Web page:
Post January 14, 2007, 05:54:07 PM

Re: Under New York

A fair ditty, I thought, but still with some room for improvement. In essence, it's still just a regular old monster story: two guys search the sewer, inexplicably bumble into bank robbers on the lam, and then have to escape a toothy predator.

The professionalism of writing needs work. Sentences such as Sometimes it torpedoed itself up from deep sump waters and snatched a rat or two, and other rats in the excitement fell and floundered in the water until a large mouth pushing water like the bow of a ship engulfed them on its way to other rats who swam faster and faster...but not fast enough! are normally indicative of an excited writer trying to catch the momentum of their thoughts in their writing. The average sentence is not 55 words long, and sticks out to a reader, breaking the suspension of disbelief so needed at the beginning of any story.

The setting started out great. Dark, dank tunnels punctuated only by invisible bloinks! was inspired. The reader can't tell what the world around them is because the characters themselves can't tell. That was very good. However, it didn't last. By the time they near the reptile's sump (Which is exactly what in a sewer, BTW? If the whole thing didn't flow downhill to the treatment plant, is a 'sump' in this context someplace a lift pump would operate?), I didn't have much of a clear picture. Also, I don't recall a lot of sensory input near the end of their escape. Personally, I'd think that would be a moment where your senses would be on overload from the slap of water against your legs to the tiniest sound which might betray the location of their adversary.

Sam and Bert seemed very much like two regular, blue-collar guys--so 'regular' they don't seem believable to me. Any truly interesting character has at least one major flaw, and a love of overtime doesn't quite cut it. Maybe Sam suspects that Bert's been having an affair with his wife, or maybe Bert is actually afraid of the dark (but loves the money more). Such things humanize the characters, and draws people in. The two robbers are equally as flat: a flunky and a boss, Dubs and Mike, both on the wrong side of the law. What was wrong with Dubs, anyway, that he kept throwing up and coughing? I never saw that he was shot and bleeding. Also, what in their makeup lead them to believe it was a good idea to jump into a dark manhole without lights? Where did they think they were going to go?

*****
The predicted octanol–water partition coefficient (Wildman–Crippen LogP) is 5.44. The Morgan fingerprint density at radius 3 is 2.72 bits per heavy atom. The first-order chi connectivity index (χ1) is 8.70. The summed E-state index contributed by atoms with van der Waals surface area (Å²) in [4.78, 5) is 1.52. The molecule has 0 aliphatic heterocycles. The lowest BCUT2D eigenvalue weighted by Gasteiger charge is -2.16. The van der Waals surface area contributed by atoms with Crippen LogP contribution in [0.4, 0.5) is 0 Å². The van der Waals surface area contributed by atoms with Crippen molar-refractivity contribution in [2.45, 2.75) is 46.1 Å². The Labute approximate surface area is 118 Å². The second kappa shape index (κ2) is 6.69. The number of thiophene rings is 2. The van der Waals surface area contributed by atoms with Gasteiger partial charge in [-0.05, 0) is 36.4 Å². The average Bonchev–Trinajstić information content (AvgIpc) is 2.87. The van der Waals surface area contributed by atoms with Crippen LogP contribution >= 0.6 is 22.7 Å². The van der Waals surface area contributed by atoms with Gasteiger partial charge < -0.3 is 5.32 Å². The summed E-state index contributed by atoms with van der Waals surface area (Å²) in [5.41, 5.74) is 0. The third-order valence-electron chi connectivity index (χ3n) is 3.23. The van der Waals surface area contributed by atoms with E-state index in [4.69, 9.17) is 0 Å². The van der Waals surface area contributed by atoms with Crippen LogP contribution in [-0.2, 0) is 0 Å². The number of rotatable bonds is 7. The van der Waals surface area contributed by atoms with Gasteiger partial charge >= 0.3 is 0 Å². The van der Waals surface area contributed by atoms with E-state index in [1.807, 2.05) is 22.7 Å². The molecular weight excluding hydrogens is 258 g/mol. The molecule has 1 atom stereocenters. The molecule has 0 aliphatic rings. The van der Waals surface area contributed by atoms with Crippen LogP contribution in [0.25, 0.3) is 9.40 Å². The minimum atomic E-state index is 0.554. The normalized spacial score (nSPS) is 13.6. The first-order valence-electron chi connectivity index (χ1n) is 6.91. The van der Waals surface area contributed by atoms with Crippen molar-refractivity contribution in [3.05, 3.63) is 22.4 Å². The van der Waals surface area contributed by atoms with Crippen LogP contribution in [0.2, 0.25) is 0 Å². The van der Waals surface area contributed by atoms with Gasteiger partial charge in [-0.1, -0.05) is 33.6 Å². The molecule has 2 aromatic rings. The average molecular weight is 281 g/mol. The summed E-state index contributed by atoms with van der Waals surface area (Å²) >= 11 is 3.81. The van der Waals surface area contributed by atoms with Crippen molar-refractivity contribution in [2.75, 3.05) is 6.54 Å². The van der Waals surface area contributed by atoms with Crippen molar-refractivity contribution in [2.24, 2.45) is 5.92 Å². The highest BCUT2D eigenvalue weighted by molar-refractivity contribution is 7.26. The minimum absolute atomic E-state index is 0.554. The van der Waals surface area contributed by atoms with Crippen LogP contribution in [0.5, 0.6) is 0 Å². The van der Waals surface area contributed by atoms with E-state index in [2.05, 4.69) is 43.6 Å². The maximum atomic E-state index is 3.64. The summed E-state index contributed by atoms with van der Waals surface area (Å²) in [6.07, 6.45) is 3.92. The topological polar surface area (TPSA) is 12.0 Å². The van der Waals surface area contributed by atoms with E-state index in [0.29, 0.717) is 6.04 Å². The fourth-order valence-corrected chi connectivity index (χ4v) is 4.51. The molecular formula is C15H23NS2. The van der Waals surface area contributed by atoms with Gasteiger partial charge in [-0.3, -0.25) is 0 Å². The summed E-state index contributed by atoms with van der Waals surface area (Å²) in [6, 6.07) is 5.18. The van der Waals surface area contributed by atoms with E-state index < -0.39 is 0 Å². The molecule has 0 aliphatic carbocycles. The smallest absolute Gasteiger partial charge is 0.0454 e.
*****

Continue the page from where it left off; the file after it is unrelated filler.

This thought leads me to the credibility of the plot. That is, does it hold together and ring true? The answer is no, not really. I have no problem with the notion that governments could hide the existence of alligators. Such a thing could well unhinge the populace. I don't mind them pursued by gators (and I assume it would be more than one, since there are plenty of rats to gobble and one such predator can only eat so much). Gators get hungry=chase food. My problem was with the two yutzes dropping into a sewer hole with no lights and no idea where they were going, and then that Sam and Bert help them escape (well, Mike anyway). Why would any of these people do this?

My other problem with the plot was the climax. There wasn't one. They just got away. No special effort was made by any of the characters. They ran far enough and were free. I'd have liked to see a special moment where a character draws upon some hitherto unforeseen life experience, makes some kind of connection or character growth, and that saves them. For example, say Bert was sleeping with Sam's wife, Maria. At that last second, Sam realizes that infidelity wasn't worth death, and he forgave his best friend, pulling him through some hatch. The hatch slams down, and they're saved. I'd like to see something like that. It makes the story human for me, a character driven piece instead of a plot driven one.

[digression: on]Others may disagree, of course. Some feel that genre fiction is plot driven instead of by the characters, and the opposite true of literary fiction. I feel that characters and plot have to interact, but that any real lasting speculative fiction is strongly characterized. The Enterprise may have gone where no one had before, but people wanted to see the dynamics between Kirk, Spock, and McCoy (and those sexy alien girls!). Heinlein's Starship Troopers may, on the one hand, have been about fighting off giant killer bugs, but more was about watching Johnny grow and adapt to the challenges facing him. [digression: off]

In terms of dialog, I have no major complaints, other than I'd have liked to see a little more differentiation between the 4 voices. Ideally, you'd like to be able to tell who was talking without the identifier tags.

So, not a bad story, but one with room for improvement.

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